Now Available! EBook from CWM

Now Available! EBook from CWM
Order Now from Amazon

You can also get an epub copy


Wednesday, November 18, 2015

Going Like a Pro at The National

The broom news this week from the WCF has distracted me from focusing on the task at hand, rewatching and analyzing games from the National. The conversation has shifted away from "directional fabric" to water proofing and a "hardening" or "stiffening" insert. I leave the related adult jokes to your own imagination, but these new regulations appear to put one company in a tough spot. Hardline responded with their statement later in the day, disagreeing with the decision and stating they will "do what is necessary". Not certain this will come to legal action but given that the icePad was a previously approved broom and, two years later, is not, it's easy enough to feel empathy for their position. If you were a small business owner, how would you react in the same situation? Then again, it's possible all this news coverage might increase their sales. The Donald always said "all publicity is good publicity", or "there is no bad publicity" or something to that effect. Heck, they even made the New York Times.

It appears the WCF (and possibly soon the CCA) feel the need to make a quick decision because, well, we are in the middle of November and a third the way into the season. Unfortunately, more time is needed and I hope this is not the final resolution. The WCF begins stating this ruling is in place until further notice but ends by commiting to continue to "work to establish a well-defined equipment policy". This last statement might lead someone to think their current policy is poorly-defined. Some think the ruling smells of corporate conspiracy. With Balance Plus being a sponsor of both the CCA and the WCF, it's reasonable that questions would be raised and fair to expect them to be answered. In any case, more to come I'm sure. Perhaps in 10 years an ESPN 30-for-30 documentary, released on Blu-Ray, digital download and 3D hologram, just before the 2026 Olympics.

Let's move on.

Mens Final: Brad Gushue vs Reid Carruthers

The Carruthers squad can look back at a few situations as missed opportunities to change the outcome of this game. In the second end, tied without hammer, Gushue was in trouble most of the end until Carruthers third Braeden Moskowy came deep on his second shot. Brad was able to draw in to possibly escape, but Reid then made a fantastic shot with his next, leaving 3 of his own tucked in behind a corner guard. Gushue was unable to tuck his last rock completely but a whisker rub on Reid's final shot gave Brad the steal, a 5 point swing. Rather than being up 4, Carruthers ended up one down. A very poor mistake as they had no need to be so close to the guard or their own rock in the house (the one they rubbed). Carruthers could have been an inch further out and still scored 3 points. The difference between 3 and 4 (We =87% to 94%) is not large enough to be too cute on the shot.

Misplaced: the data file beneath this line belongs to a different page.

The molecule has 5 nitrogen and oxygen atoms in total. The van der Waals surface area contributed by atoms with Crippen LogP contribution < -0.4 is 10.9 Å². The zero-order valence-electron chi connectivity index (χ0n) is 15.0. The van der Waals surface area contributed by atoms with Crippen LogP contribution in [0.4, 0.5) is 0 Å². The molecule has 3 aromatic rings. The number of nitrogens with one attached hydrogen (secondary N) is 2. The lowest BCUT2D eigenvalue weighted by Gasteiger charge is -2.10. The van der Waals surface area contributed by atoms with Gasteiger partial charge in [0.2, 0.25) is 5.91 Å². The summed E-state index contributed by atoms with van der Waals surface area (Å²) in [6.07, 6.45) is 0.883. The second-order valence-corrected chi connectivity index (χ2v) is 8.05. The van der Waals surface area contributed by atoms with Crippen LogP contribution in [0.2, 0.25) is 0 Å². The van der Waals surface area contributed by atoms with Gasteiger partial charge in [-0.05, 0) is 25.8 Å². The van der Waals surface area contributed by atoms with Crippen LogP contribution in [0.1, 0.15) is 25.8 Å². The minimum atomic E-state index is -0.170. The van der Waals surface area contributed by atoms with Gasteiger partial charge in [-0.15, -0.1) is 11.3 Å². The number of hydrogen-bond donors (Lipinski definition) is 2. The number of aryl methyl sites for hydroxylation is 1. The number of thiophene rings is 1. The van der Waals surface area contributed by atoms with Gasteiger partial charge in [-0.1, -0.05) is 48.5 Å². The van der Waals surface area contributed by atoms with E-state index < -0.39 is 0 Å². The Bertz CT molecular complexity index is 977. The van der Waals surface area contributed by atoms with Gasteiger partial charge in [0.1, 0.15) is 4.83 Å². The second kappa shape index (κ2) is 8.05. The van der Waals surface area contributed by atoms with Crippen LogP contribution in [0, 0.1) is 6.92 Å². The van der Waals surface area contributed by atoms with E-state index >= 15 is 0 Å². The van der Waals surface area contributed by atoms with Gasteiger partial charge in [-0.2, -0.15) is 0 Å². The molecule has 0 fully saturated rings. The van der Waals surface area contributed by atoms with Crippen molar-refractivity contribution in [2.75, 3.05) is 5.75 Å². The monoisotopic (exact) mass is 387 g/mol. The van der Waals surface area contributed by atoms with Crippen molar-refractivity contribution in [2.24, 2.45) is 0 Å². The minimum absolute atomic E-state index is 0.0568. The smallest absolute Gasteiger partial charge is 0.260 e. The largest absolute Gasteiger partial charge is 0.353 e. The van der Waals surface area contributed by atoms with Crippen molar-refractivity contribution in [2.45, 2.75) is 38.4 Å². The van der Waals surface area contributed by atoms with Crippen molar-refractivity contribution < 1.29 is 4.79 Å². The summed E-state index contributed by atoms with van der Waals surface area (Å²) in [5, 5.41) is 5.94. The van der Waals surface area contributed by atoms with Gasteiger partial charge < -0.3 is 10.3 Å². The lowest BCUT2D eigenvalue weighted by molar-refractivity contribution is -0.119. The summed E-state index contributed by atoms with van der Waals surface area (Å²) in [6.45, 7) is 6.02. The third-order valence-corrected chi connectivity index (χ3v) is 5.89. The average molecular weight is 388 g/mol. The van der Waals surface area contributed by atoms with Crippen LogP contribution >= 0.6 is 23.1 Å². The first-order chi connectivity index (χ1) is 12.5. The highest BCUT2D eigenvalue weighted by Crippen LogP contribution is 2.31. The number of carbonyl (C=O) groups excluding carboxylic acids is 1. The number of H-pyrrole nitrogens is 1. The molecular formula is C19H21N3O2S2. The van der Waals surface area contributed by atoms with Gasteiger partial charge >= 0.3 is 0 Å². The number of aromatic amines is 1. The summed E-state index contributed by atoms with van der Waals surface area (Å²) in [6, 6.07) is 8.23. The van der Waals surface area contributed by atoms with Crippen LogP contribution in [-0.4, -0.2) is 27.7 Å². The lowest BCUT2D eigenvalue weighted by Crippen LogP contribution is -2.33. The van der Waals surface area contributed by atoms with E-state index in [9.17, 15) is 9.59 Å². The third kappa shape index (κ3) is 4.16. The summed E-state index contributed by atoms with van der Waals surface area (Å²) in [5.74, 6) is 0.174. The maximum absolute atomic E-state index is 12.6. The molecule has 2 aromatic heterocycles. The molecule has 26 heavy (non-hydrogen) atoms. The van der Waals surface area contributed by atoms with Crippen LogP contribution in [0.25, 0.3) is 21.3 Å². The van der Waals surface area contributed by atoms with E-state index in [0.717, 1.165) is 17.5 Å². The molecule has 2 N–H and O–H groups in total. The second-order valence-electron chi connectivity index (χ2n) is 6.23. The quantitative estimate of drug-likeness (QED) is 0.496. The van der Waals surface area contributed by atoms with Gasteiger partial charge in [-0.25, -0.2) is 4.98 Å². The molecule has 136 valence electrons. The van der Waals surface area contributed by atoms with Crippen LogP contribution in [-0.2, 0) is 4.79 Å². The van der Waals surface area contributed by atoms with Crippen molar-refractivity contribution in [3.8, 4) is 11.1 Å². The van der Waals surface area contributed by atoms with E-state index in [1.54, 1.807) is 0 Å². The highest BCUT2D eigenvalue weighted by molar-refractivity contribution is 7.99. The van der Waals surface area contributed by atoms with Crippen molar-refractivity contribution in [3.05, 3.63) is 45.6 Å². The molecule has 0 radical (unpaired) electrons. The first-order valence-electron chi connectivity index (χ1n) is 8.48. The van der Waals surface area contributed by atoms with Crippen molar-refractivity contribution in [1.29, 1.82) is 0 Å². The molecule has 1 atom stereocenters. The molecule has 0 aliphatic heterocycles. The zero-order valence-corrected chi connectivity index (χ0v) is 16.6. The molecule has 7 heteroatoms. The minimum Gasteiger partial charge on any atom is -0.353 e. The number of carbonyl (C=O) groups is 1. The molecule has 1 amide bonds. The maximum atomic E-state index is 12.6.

In the fourth end, some discussion from the broadcast crew on sweeping techniques, as they watch a single sweeper. A few good points raised that led me to think how much of the current controversy is over the technology and how much can be attributed to teams being innovative and doing things differently. In this game we saw teams corner sweeping hits with hair brooms in an effort to get them to curl. Kevin Martin bemoaned that he should have used one sweeper back in his day (which isn't really so long ago). Didn't mean to come back to this topic...damn you Mike Harris for bringing it up.
Another missed opportunity in the 5th end. After a centre guard, Gushue calls for their first rock in the house and out to the wings. Martin suggests they would prefer a "soft deuce", ie. one without much risk, but their primary goal is a blank. A slight faux pas by KMart as they can't have 2 primary goals. Again, this is based on thinking that holding hammer in the 6th is the best situation, and as I've said at nauseum, this strategy is over thought. But not much harm, unless your opponent puts up a second centre guard and then play moves to the centre. Carruthers however, doesn't want to get that aggressive and choses to hit and sit for one. After a miss and a pick, Gushue gets into some trouble but Reid comes light on his first and then faces this with his final shot.

Gushue is Red

It's unclear who is sitting shot, but by chosing to try the double (green line) Reid may believe it's Gushue. However, Harris, Martin and I all agree it's a strange call. Even with a made shot, Gushue is still likely to score his one. It could be a higher percentage shot for Reid to play a draw to the back four foot (blue line) and make Gushue's draw more difficult, also increasing the chance of a steal. In the end, Gushue drops an out turn draw to the back four foot to score two. The same draw that, if Reid had thrown, would have been a great result and perhaps changed the outcome of the game.
Down two in the 6th end, Carruthers puts up two corner guards, one on either side. We've seen some teams choose to put two on the same side, one long and one short. Still not sure which strategy I prefer.